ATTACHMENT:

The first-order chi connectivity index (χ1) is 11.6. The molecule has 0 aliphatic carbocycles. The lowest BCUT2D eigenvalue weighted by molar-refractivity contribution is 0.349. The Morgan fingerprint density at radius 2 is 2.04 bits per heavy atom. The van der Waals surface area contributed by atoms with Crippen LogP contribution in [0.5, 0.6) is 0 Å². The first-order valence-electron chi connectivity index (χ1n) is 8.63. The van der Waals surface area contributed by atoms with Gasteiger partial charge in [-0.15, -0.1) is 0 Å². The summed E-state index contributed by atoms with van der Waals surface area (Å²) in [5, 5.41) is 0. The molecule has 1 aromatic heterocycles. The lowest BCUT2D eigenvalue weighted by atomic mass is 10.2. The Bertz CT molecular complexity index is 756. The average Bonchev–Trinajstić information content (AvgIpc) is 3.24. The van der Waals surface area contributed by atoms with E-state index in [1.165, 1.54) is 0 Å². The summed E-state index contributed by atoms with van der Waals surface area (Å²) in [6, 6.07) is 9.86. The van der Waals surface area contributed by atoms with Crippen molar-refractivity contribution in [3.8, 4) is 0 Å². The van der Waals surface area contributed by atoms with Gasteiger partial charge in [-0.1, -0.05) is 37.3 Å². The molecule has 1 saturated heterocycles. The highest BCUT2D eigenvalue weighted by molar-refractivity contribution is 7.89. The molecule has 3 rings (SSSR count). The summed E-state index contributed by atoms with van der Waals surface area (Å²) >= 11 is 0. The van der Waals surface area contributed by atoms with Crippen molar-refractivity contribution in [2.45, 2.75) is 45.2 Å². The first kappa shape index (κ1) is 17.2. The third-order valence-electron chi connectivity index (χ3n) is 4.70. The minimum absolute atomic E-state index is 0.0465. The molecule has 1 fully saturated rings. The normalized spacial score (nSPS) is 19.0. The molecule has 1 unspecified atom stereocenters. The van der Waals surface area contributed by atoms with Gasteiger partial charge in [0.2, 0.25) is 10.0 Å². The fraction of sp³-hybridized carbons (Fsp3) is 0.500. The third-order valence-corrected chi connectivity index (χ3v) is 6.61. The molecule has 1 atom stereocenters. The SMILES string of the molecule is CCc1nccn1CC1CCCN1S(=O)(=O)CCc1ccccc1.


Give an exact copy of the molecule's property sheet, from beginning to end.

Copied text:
The first-order chi connectivity index (χ1) is 11.6. The molecule has 0 aliphatic carbocycles. The lowest BCUT2D eigenvalue weighted by molar-refractivity contribution is 0.349. The Morgan fingerprint density at radius 2 is 2.04 bits per heavy atom. The van der Waals surface area contributed by atoms with Crippen LogP contribution in [0.5, 0.6) is 0 Å². The first-order valence-electron chi connectivity index (χ1n) is 8.63. The van der Waals surface area contributed by atoms with Gasteiger partial charge in [-0.15, -0.1) is 0 Å². The summed E-state index contributed by atoms with van der Waals surface area (Å²) in [5, 5.41) is 0. The molecule has 1 aromatic heterocycles. The lowest BCUT2D eigenvalue weighted by atomic mass is 10.2. The Bertz CT molecular complexity index is 756. The average Bonchev–Trinajstić information content (AvgIpc) is 3.24. The van der Waals surface area contributed by atoms with E-state index in [1.165, 1.54) is 0 Å². The summed E-state index contributed by atoms with van der Waals surface area (Å²) in [6, 6.07) is 9.86. The van der Waals surface area contributed by atoms with Crippen molar-refractivity contribution in [3.8, 4) is 0 Å². The van der Waals surface area contributed by atoms with Gasteiger partial charge in [-0.1, -0.05) is 37.3 Å². The molecule has 1 saturated heterocycles. The highest BCUT2D eigenvalue weighted by molar-refractivity contribution is 7.89. The molecule has 3 rings (SSSR count). The summed E-state index contributed by atoms with van der Waals surface area (Å²) >= 11 is 0. The van der Waals surface area contributed by atoms with Crippen molar-refractivity contribution in [2.45, 2.75) is 45.2 Å². The first kappa shape index (κ1) is 17.2. The third-order valence-electron chi connectivity index (χ3n) is 4.70. The minimum absolute atomic E-state index is 0.0465. The molecule has 1 fully saturated rings. The normalized spacial score (nSPS) is 19.0. The molecule has 1 unspecified atom stereocenters. The van der Waals surface area contributed by atoms with Gasteiger partial charge in [0.2, 0.25) is 10.0 Å². The fraction of sp³-hybridized carbons (Fsp3) is 0.500. The third-order valence-corrected chi connectivity index (χ3v) is 6.61. The molecule has 1 atom stereocenters. The SMILES string of the molecule is CCc1nccn1CC1CCCN1S(=O)(=O)CCc1ccccc1.